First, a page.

Yesterday my colleague, Leon Wolf, posted a story titled Democrats of an Unknown Party Affiliation in which he notes the growing phenomenon, in what is shaping up to be a wave year in favor of the GOP, of Democrats campaigning by obscuring their party identification. In Alaska, Democrat Senator Mark Begich has gone one further. He has run a campaign ad featuring nominally Republican Senator Lisa Murkowski extolling how well he works with her
Begich is running scared. He is holding a tiny lead, about 3 points, over his presumed challenger, former Alaska Attorney General Dan Sullivan (Alaska’s primary in August 19), and once a candidate is selected this three point lead will more likely than not vanish.
Murkowski is not terribly amused. In what may be an unprecedented act, Murkowski has sent Begich a cease and desist letter demanding that he stop using her image in his ads:
The letter charges that Murkowski’s image was used misleadingly and without her permission, and that the individual in the ad is not a lifelong GOP supporter but is in fact undeclared.
“The advertisement is factually incorrect,” it reads. “It also misuses Senator Murkowski’s image, and implies her support, without her permission —and in fact, over her known objections. Finally, this advertisement prominently features a photograph taken in Senator Murkowski’s official U.S. Senate office, an apparent violation of Federal law and Senate rules.”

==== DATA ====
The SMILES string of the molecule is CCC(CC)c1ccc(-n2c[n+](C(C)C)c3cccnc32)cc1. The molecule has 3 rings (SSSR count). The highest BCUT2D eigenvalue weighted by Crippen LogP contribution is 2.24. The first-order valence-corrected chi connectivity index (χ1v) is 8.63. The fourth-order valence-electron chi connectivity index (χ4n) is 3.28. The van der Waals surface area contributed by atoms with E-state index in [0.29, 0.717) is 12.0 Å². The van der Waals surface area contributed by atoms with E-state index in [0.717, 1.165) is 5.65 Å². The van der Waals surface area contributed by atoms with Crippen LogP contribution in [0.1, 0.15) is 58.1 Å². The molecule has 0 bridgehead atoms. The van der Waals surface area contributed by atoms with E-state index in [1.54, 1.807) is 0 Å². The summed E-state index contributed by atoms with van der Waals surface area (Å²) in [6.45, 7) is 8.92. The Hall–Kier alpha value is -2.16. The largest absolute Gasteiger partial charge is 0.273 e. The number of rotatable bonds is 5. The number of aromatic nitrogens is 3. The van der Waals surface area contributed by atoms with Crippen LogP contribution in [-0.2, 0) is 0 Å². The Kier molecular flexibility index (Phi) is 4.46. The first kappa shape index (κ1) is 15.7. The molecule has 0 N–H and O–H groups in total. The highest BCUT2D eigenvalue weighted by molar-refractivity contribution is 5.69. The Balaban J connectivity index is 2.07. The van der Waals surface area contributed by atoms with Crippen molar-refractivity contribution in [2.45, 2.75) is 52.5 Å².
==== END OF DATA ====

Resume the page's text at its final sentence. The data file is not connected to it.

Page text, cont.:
The photo in question, however, appears to be hosted by the Associated Press.
Begich does have a point. According to the Heritage Action Scorecard he has a rating of 8% and Murkowski has a 24% rating so Murkowski, making her the second most liberal GOP senator behind Maine’s Susan Collins with a 23% score, votes with Begich much more often than she votes with her GOP colleagues.
Begich’s campaign fired back, giving no sign they’ll pull the ad. A spokesman pointed out that Murkowski didn’t take issue with the ad’s claim that the two vote together 80 percent of the time and that she hasn’t complained at all while Alaska GOP front-runner Dan Sullivan (R) used her in ads the last few months.
“Alaskans have responded positively to the message that Alaska’s congressional delegation works together across party lines to do what’s best for Alaska,” Begich spokesman Max Croes said. “Lisa Murkowski and Mark Begich vote together as much as 80 percent of the time and more than any other Democrat-Republican pair in the U.S. Senate, a fact proven by an independent fact check organization.”
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